ACLU Monitoring Unconstitutional Guantánamo Military Commissions This Week

June 18, 2008 12:00 am

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NEW YORK – The American Civil Liberties Union is at Guantánamo monitoring the military commission hearings scheduled to take place this week. The hearings of Omar Khadr and Mohammed Jawad are the first since the Supreme Court ruled last week that the Constitution applies to Guantánamo and that all 270 prisoners there can challenge their indefinite detention in federal court. The ACLU has been present as an independent observer at every commission hearing since 2004 and continues to see no indication that the proceedings are fair, impartial or in accordance with constitutional principles.

“Now that the Supreme Court has rejected the lawlessness of the Bush administration’s failed Guantánamo policy, the government has no excuse to allow this debacle to continue,” said Jamil Dakwar, Director of the ACLU Human Rights Program. “With the eyes of the world watching these proceedings, the U.S. must stand up, reject this system and demonstrate its commitment to the rule of law.”

Tainted by political interference, the proceedings have also been riddled with ethical and legal problems from day one. Among other things, the proceedings allow the admission of secret evidence, hearsay and evidence obtained through torture. The Bush administration has admitted that at least three detainees in its custody have been subjected to waterboarding.

Khadr’s hearing was cancelled today, but has been rescheduled for tomorrow morning. Last month, the Pentagon abruptly dismissed the judge in Khadr’s case, Army Col. Peter Brownback. According to Khadr’s lawyer, Navy Lt. Cmdr. William Kuebler, the timing of the judge’s removal was suspicious because Brownback had recently threatened to suspend the case if prosecutors refused to hand over important records about Khadr’s confinement to defense lawyers. Also last month, the Supreme Court of Canada ruled that the legal system under which Khadr was detained and prosecuted at Guantánamo violated international law.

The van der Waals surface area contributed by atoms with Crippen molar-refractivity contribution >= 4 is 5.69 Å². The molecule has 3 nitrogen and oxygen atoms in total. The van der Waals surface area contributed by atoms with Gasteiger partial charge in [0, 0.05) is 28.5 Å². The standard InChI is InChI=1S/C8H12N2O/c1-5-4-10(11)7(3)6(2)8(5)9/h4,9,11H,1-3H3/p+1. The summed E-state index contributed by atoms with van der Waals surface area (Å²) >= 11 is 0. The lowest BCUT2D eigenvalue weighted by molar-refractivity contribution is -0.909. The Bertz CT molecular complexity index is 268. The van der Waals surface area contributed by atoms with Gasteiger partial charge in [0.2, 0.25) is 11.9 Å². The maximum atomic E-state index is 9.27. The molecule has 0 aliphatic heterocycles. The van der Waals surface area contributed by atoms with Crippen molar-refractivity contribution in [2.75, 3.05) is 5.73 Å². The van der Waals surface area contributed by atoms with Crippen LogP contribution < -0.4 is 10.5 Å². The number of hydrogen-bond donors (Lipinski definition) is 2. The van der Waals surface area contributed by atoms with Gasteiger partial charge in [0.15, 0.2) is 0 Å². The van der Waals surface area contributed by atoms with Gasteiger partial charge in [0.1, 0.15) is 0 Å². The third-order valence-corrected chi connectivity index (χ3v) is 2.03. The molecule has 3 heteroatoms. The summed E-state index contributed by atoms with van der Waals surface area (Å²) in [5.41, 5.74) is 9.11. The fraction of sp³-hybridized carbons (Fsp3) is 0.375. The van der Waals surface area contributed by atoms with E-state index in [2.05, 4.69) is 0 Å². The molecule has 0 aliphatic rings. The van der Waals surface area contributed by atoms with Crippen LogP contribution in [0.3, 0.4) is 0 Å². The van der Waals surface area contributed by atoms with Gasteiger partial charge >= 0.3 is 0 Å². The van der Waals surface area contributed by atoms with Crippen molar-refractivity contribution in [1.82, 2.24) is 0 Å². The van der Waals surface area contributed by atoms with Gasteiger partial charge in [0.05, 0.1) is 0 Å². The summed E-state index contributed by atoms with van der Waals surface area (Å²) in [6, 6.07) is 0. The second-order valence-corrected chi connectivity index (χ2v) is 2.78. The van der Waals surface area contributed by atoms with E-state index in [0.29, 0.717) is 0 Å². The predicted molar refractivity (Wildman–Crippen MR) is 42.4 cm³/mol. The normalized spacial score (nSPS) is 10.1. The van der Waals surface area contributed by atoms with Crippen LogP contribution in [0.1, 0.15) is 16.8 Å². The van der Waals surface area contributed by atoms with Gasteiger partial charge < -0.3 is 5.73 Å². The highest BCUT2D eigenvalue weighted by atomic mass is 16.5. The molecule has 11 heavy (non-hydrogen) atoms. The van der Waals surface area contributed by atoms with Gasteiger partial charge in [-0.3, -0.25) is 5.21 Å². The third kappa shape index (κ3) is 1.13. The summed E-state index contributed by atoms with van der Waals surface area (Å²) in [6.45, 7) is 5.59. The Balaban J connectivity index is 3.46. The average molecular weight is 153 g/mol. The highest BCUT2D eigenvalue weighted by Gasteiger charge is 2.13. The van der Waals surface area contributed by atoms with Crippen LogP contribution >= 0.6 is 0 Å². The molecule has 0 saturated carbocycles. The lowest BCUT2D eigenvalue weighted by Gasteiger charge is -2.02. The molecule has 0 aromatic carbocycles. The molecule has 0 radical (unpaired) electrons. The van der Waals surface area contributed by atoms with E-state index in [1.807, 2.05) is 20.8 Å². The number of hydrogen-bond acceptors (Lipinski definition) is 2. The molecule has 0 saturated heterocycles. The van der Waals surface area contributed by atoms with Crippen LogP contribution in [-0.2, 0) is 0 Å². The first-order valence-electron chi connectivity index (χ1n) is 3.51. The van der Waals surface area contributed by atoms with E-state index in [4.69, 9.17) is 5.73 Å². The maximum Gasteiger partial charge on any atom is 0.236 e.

“The events of the past several weeks have made it clearer than ever that Guantánamo is collapsing and ought to be shut down for good. There is no time like the present to scrap this farce and make a fresh start in America’s tried and true civilian or military courts where the Constitution still counts for something,” said Dakwar.

Khadr was 15 when he was captured by U.S. forces in Afghanistan. Now 21, he is charged with murder, attempted murder, conspiracy, material support and espionage. In a signed, nine-page affidavit, Khadr charges that he was repeatedly threatened with rape during interrogations while held both in Afghanistan and at Guantánamo Bay.

Jawad’s lawyer is seeking the dismissal of charges against him and will be calling Col. Morris Davis, the military commissions’ former chief prosecutor, to testify about command influence and political interference from the Pentagon in the prosecution of the commission cases. Jawad, 23, in custody since being captured at the age of 17, has told U.S. military officials that he falsely confessed to alleged crimes after being beaten and tortured following his capture and incarceration by Afghan police in 2002.

The ACLU is one of four organizations that have been granted status as human rights observers at the military commission proceedings. In addition to monitoring the commissions, the ACLU has repeatedly called on Congress and the Bush administration to shut down the U.S. detention facility at Guantánamo Bay.

In May 2007, the ACLU endorsed legislation introduced by Senator Tom Harkin (D-IA) that would close the Guantánamo facility and end the practice of indefinite detention. It would also provide a push for the government to finally charge the Guantánamo detainees, some of whom have been held without charge for over six years.

Dakwar will post a series of blogs from Guantánamo this week with his comments and observations from the hearings on the ACLU’s Blog of Rights, which can be found at:

Additional information about the ACLU’s involvement surrounding the detention of prisoners at Guantánamo Bay can be found online at:

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